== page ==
7. Fold one side of the mesh bag over the curds, and place the top of the tofu press over this. Lightly press it to help shape the curds initially. Weight the press down with something like a jar of nut butter or a couple of cans of beans, and let this sit for 30-45 minutes, until most of the water is released.
  8. Chill the tofu in the block in the fridge for about a half hour so it can set up before removing it from the press and bag.
  9. Use as you would use any tofu


The nutrition information is based off of 1/4 of the full amount of hemp seeds, and doesn’t take the processing into account (I don’t have a lab at my disposal to officially test it…)! So, it’s more of a guideline.

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28 thoughts on “The Best DIY Hemp Tofu (soy-free hempfu)”

    • Hi, Eve!! I’m so happy you’re excited! Whoops – I forgot to put a picture of the one I use! It’s this one (, I just bought it from Amazon. It’s no-frills and really basic, but works like a charm and is easy to clean (and inexpensive!!). 🙂

      • Hello Eve, Thank you for your hempteh recipe. I’d love to se a video of the different steps, would this be possible? Many thanks again!

    • Is hempfu fermented using this recipe?
      I’ve read fermented is healthier for you. Is this true?

    • Hi, Yves! This does not sound right unless you have a very thin tofu press. How thin was it exactly? The images show the recipe as it is written, made in a typical tofu press.

      • I know why! Happened to me too. You have to make sure you use enough nigiri or lemon for all the milk to curd. You should have only water coming out by the time you press it. Everything else should be tofu curd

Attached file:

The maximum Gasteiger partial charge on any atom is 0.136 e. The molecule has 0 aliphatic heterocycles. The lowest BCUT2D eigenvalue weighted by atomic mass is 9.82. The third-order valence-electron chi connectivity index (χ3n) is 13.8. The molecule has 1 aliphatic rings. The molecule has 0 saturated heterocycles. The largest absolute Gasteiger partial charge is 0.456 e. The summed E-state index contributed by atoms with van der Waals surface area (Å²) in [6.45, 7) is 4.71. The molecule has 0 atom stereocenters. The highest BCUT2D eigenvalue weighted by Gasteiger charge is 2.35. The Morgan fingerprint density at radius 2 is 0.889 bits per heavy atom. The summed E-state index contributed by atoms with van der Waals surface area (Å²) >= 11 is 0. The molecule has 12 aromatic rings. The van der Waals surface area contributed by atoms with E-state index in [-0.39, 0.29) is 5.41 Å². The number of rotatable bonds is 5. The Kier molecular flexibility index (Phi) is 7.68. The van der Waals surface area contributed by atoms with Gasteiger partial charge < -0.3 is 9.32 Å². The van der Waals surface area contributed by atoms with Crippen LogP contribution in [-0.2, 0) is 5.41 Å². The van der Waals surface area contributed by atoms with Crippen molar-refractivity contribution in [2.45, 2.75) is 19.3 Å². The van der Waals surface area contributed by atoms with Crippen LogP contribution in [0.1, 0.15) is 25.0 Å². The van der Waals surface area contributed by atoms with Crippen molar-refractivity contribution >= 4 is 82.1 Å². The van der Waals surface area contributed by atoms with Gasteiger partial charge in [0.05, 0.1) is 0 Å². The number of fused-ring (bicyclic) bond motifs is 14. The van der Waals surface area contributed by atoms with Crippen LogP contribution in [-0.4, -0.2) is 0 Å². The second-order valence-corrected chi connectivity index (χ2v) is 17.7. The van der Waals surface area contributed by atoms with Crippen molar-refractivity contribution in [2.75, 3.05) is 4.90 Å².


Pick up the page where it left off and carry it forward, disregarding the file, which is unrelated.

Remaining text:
• Hi Laura. I have been wanting to make hemp tofu since starting the Plant Paradox way of eating, so am thrilled to find your recipe. The bought version doesn’t seen to have made it to my neck of the woods in UK. One recipe I have seen didn’t use any coagulant so didn’t see how it would work. Please can you tell me if lemon juice could be substituted as I noticed you used it in one of your other soy free tofu recipes. Many thanks, Sandy

    PS I love your Vegan Keto book b+++++++++++++++++++++++++++++++++++++++++++++++++++++++++++++++++++++++++++++++++++++++++++++++++++

    • Hi again . I do apologise Liz. for saying Laura. A senior moment but was a bit confused abut the different website.

    • Hi, Sandy! Thank you so much for the kind words! I have not tried this recipe with lemon juice, though as you mentioned, it did seem to work with other soy-free tofu recipes. It might be worth a try here if you are having trouble locating the coagulant in stores!